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3 Keys to Creating Healthy Vegan Meals

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Many new vegans are curious about the health benefits of a plant-based diet and how to go about planning meals that will not only fulfill their nutritional needs, but may also improve their current level of health.

Unfortunately, if you start searching around the Internet willy-nilly for information about how to create such a plant-based diet for yourself, you’re bound to find a lot of conflicting or confusing information. Accepted dietary requirements are subject to debate and change and many people have their own “theories” on what the ultimate plant-based diet looks like, so it can get a bit overwhelming. Thankfully, there are some simple steps you can take to help make it easy to plan out nutrient-packed, plant-based meals.

While these tips are simple, they are based on plenty of positive evidence about fulfilling all your nutritional needs, including protein (amino acids), calcium and iron easily with a plant-based diet.

So here you are: 3 Keys to Plant-based Nutrition.

1. Whole-some goodness. Whenever you can, choose the whole food over the processed version. Go for brown rice over white rice, olives over olive oil, fresh fruit over packaged cookies, etc. If you keep it whole, you’ll get a whole lot more out of the food you eat.

The nutrients in the whole foods we eat come as part of a complex package. These phytonutrients (plant-nutrients), many of which we have only begun to understand, work together to provide many of the health benefits that a plant-based diet is readily becoming associated with. So if you’re not eating the whole food you’re probably not getting the whole benefits of the foods you’re eating.

This goes for supplements as well: If you have to use certain supplements because of serious health issues, make sure you have done your research and that there is hard evidence for – and not against – taking that supplement.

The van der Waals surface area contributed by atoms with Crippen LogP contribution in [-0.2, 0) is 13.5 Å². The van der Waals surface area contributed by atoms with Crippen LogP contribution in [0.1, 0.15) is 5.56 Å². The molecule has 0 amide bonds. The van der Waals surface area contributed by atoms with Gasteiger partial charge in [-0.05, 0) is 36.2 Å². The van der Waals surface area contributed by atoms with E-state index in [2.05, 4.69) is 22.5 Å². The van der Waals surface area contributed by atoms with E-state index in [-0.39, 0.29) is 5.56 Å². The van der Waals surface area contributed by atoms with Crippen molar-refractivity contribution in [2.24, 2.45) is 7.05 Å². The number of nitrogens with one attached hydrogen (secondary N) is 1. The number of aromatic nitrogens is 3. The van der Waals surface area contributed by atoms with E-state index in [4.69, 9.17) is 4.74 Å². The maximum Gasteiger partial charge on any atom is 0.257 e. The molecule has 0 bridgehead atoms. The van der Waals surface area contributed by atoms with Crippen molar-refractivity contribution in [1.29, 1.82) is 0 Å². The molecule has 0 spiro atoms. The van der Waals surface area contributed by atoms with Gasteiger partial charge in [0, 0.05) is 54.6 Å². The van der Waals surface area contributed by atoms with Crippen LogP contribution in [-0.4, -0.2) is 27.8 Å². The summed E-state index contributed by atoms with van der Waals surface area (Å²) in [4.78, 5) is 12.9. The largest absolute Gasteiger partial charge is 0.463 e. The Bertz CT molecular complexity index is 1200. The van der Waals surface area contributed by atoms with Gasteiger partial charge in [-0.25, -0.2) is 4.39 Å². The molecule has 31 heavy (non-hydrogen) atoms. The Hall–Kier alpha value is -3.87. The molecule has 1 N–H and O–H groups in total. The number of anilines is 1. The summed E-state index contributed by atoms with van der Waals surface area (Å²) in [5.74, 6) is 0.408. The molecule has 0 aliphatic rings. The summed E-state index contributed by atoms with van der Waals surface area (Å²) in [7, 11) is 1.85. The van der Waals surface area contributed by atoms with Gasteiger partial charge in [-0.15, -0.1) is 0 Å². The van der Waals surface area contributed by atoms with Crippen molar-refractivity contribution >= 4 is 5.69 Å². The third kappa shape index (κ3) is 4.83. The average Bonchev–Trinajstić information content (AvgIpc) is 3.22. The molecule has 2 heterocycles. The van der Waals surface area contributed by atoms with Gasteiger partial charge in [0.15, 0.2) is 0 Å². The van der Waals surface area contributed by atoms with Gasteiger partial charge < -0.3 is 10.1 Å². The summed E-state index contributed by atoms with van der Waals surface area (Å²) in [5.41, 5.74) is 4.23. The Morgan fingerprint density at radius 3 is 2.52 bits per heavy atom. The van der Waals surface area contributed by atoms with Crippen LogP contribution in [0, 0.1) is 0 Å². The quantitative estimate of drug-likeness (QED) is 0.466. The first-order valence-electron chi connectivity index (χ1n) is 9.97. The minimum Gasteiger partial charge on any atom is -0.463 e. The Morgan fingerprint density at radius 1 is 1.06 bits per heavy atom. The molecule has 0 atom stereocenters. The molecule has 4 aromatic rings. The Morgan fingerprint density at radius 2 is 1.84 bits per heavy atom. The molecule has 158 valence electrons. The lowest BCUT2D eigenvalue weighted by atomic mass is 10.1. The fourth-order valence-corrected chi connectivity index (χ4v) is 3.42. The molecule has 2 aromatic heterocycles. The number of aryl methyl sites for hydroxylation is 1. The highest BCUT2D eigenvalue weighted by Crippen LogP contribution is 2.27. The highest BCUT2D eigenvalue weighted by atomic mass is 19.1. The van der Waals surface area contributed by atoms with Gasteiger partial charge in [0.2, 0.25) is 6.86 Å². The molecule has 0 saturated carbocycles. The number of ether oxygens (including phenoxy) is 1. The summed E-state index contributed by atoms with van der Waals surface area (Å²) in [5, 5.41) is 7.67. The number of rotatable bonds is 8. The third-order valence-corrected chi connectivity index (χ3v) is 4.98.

For example, just because the beta-carotene in carrots is good for you doesn’t mean isolated beta-carotene is, especially in high doses. I do want to note though that there is plenty of evidence for supplementing B12 (which is produced by a bacteria) and not readily found in our environment (soil) as it once was.

2. Enjoy the rainbow. Eat beautiful bright sense-engaging meals with varied colors, textures, scents and flavors. The colors, scents, etc. that are present in plants are produced by the phytochemicals (plant-chemicals) in them. And many phytochemicals are associated with positive health benefits (antioxidants, anti-inflammatory properties, etc.).

Variety is the spice of life and, I think, one of the secrets to health! It’s hard to go wrong with a good mixture of fruits, veggies, legumes, beans, grains, fruits and nuts in your diet.

3. Don’t believe everything you hear or read. If you’re still nervous about getting all the nutrients you need, educate yourself. But be careful where you get your information. As I said at the beginning of this piece there is a good amount of confusing and conflicting information out there. Evaluate whatever information you find. First test it against reason and then dig a bit deeper to discover who produced the studies behind what you’re reading and if the science is sound.

No one’s perfect, but don’t overwhelm yourself. Keep it whole, add variety and enjoy!*

Bon Appétit!

*If you don’t feel your nutritional needs are being met with the diet you are currently eating, there are a growing number of dietitians and physicians in the field today who are knowledgeable about a plant-based diet and can help you create the right diet plan for you.

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